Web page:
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Issue Details: First known date: 2018... 2018 'Namatjira' : Beyond the Script - Visual and Performative Aesthetics as Conduits for the Communication of Western Aranda Ontology
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AbstractHistoryArchive Description

'This article explores the performative configuration and staging of a Western Aranda ‘place to stand’ in the inter-culturally produced biographical play Namatjira (2010–13; written by Scott Rankin with and for the Namatjira Family). The author leverages her comprehensive insight into the play’s devising and production processes, garnered from extended co-locations and touring with the producing company Big hART. She explores how both verbal and visual expression combine in the play to articulate a culturally coded Western Aranda worldview, ontology (theory of being-in-the-world) and identity. The critical elucidation of the postmodern frameworks that dominate the written script is juxtaposed with an analysis of the visual aesthetics of the play, which convey a distinctly Western Aranda perspective on Country, place-making and holding. The performative influence of these aesthetics is then illustrated in a comparison of three different stagings of Namatjira: a ‘default’ metropolitan staging; a full-scale open-air production for community on Country in the Hermannsburg Historic Precinct in 2012; and a staged play-reading at Parramatta Riverside Theatres in 2018 that aptly confirmed the significant bearing of visuality on the overall assertion of an Indigenous ‘place to stand’ in Namatjira.'  (Publication abstract)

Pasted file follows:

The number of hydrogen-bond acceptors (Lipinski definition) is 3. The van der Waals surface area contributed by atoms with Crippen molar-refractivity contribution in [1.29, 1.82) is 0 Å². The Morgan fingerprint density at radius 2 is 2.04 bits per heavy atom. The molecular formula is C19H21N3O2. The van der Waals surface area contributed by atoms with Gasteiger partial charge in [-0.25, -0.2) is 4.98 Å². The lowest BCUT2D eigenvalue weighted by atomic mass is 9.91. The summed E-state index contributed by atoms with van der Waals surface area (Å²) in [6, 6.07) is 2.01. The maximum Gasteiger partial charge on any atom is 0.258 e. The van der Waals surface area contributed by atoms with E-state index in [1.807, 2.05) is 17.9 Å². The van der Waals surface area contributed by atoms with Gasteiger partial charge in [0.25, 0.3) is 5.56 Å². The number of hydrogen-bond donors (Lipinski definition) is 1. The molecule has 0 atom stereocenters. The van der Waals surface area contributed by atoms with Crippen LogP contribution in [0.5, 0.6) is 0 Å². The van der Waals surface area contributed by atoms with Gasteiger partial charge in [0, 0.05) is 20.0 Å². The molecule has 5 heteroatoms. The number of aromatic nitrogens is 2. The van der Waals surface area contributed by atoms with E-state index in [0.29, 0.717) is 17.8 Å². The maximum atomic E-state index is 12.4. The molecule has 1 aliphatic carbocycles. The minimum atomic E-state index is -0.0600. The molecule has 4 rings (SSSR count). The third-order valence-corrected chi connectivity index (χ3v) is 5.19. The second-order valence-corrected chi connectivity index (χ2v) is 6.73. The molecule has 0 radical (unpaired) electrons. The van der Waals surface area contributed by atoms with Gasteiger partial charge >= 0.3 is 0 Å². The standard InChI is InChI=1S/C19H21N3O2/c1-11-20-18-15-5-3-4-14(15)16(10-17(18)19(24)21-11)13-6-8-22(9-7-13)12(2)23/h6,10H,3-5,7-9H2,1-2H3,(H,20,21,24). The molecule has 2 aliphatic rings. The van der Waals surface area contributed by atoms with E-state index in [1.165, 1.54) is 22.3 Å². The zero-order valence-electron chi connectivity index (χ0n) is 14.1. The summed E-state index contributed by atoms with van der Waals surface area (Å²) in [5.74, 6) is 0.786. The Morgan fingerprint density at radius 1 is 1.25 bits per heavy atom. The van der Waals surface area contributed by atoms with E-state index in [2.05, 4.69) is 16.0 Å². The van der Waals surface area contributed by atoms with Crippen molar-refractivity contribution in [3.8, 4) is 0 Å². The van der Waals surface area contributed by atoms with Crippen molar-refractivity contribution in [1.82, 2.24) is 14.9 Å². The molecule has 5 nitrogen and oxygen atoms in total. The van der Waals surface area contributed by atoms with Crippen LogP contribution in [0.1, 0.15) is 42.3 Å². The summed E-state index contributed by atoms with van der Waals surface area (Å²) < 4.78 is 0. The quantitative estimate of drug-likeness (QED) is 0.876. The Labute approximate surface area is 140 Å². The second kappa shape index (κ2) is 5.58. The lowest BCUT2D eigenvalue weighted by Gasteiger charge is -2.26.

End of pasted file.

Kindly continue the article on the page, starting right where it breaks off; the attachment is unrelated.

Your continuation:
Publication Details of Only Known VersionEarliest 2 Known Versions of

  • Appears in:
    y separately published work icon Australasian Drama Studies no. 73 October 2018 15506967 2018 periodical issue

    'The opening image of this Special Issue of the Australasian Drama Studies journal comes from The Vultures, a contemporary Indigenous satire written and directed by Tawata Productions’ Mīria George (Te Arawa; Ngati Awa; Rarotonga and Atiu, Cook Islands), and staged at Wellington’s BATS theatre as part of the Kia Mau Festival in 2017. The Vultures plays around with the politics of place; of native ecologies versus the National Economy; of the negotiation of Indigenous identities between town and country; of the rejection of the passive ‘Ecological Indigene’ trope; and of the literal ways we trace our whakapapa (lineage) to the landscapes of our ancestors. It envisions an Indigenous Aristocracy, dominated by an internally conflicted whānau (family) of exceptional Māori wāhine (women), engaged in power struggles for wealth and control of a new Empire. The central conflict in this narrative conflates the whakataukī (proverb) about the causes of war: He wāhine, he whenua, ka ngaro te tangata – often translated as ‘For women and land, men perish’ – where the battle over a contested territory is fought by resistant Indigenous women, on their own behalf. This image speaks to an intrinsic premise behind this long-awaited Special Issue: that Indigenous voices are diverse, rich and complex. There is no such thing as a typical Indigenous play.' (Hyland, Nicola; Syron, Liza-Mare and Casey, Maryrose. 'Turangawaewae': A place to stand in contemporary indigenous performance in Australasia and beyond 1-16)

    2018
    pg. 130-159
Last amended 5 Feb 2019 08:57:15
130-159 'Namatjira' : Beyond the Script - Visual and Performative Aesthetics as Conduits for the Communication of Western Aranda Ontologysmall AustLit logo Australasian Drama Studies
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